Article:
“The value of collaboration through the consortium is the ability to manage our consumption and maximize the benefits for the members,” Wyman said.

The West Kingston site includes 14 acres of adjacent open land owned by URI. The solar panels at this location, as well as at the West Greenwich location, which includes a former sand and gravel operation, will be installed on pile-driven structures. All locations will be surrounded by high fences.

Courtesy: https://www.ecori.org/renewable-energy/

New Brilliant Iron Molecule May Be the Key to Cheap Solar Energy

The novel molecule can function both as a photocatalyst to produce fuel and in solar cells to produce electricity, replacing the expensive and rare metals in use today.

New Brilliant Iron Molecule May Be the Key to Cheap Solar Energy
Photo Courtesy: Nils Rosemann

Scientists are looking at some of the most unlikely sources for energy production, partly motivated by academic and research objectives, and partly to create a new framework of energy production and extraction.

Though some raise eyebrows due to perceived feasibility challenges like China’s artificial sun ambitions, or the device that was developed to convert exhaust into renewable energy, the sheer number of examples of creative energy generation are truly inspiring.

Now, researchers have produced an iron molecule with photocatalytic promise, and it could provide large benefits in terms of both (1) electricity generation in solar cells and (2) fuel production. As iron is a more plentiful and cheaper to supply source of metal, this will also have an impact in the industry.

Advanced Molecule Design Leads to Progress

A growing body of research in the last decade has shown the strong potential that other metals can have in photocatalysis, with scientists focusing on iridium and ruthenium more and more “due to the access they provide to new synthetic spaces through new reaction mechanisms”. The challenge, however, lies in how rare they both are.

The team produced its results by altering their approach to the molecular coordination, which allowed them to create an iron molecule that resulted in iron-based light that was observable at room temperature, a first in science, although their work builds on previous studies in the same area.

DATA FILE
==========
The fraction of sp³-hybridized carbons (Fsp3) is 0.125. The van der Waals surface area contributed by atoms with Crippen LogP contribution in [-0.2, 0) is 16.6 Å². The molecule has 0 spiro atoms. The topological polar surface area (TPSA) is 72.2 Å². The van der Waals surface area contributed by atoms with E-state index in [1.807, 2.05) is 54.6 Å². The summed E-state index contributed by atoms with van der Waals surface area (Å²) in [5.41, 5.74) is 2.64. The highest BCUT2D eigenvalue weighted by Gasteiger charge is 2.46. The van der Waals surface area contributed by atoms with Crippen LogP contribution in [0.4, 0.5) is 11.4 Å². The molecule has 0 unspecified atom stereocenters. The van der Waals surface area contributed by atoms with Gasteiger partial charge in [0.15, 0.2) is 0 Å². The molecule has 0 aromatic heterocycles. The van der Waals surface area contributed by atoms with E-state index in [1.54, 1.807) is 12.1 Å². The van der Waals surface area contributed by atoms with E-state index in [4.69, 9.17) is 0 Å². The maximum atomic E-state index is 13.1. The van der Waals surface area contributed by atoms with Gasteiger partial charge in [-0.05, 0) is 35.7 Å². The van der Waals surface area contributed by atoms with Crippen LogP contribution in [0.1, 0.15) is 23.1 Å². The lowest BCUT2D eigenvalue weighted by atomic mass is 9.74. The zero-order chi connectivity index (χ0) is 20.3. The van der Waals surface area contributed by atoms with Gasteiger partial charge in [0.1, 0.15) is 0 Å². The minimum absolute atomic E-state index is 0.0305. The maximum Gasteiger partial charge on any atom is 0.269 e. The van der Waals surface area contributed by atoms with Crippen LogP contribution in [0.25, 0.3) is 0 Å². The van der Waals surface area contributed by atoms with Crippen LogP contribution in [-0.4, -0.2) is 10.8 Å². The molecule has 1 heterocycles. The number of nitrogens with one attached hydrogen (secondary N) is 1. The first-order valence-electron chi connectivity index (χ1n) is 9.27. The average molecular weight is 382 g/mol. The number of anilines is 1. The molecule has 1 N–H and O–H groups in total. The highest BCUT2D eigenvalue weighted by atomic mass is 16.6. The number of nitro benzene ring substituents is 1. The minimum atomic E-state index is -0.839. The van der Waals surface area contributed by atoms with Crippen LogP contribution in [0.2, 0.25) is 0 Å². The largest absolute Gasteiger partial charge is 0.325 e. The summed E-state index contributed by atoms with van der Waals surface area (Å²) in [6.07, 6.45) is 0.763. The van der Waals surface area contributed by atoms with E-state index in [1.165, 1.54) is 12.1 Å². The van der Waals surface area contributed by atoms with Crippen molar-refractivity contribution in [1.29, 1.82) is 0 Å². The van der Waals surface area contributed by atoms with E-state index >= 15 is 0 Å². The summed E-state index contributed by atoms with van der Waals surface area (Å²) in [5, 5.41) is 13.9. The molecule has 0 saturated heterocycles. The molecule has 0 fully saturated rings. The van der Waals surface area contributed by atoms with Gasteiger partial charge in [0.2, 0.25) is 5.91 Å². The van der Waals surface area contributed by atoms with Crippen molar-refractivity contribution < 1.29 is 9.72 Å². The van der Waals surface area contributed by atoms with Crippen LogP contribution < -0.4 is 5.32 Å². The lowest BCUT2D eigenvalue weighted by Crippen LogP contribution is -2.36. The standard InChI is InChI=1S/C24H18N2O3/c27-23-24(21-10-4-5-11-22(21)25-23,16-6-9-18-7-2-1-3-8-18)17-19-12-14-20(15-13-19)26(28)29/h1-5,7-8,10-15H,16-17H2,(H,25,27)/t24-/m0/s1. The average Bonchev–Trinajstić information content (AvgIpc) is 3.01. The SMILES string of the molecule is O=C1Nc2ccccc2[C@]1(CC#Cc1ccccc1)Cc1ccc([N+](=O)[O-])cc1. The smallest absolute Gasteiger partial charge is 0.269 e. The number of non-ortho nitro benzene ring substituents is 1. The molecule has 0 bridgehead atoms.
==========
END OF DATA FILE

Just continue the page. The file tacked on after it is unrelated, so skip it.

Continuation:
“The good result depends on the fact that we have optimized the molecular structure around the iron atom”, explains colleague Petter Persson of Lund University, who was also part of the study.

Next Steps in the Research

A revised, or expanded, roadmap of solar energy production could be in the works, according to the researchers. This could also mean developments in another number of areas which rely on iron molecules.

“Our results now show that by using advanced molecule design, it is possible to replace the rare metals with iron, which is common in the Earth’s crust and therefore cheap”, says Chemistry Professor Kenneth Wärnmark of Lund University in Sweden.

Beyond the promising potential of the iron molecule, the fact that the breakthrough came now is what surprised the researchers the most. Wärnmark summed it up best when he said, “We believed it would take at least ten years.”

Still one wonders, however if, given the rate at which we are consuming materials, that one day a similar team will be announcing a cheaper alternative to the very rare iron.

This research serves as good news in the sense that, although we are aware of the powerful and undeniable benefits of solar energy, we must also ensure that the materials behind the technology also support a realistic and sustainable vision. With no end in sight to the momentum behind solar energy, this breakthrough is an important step.

Details about the study appear in a paper, titled “Luminescence and reactivity of a charge-transfer excited iron complex with nanosecond lifetime”, which was published November 29th in the Science journal.

Courtesy: https://interestingengineering.com/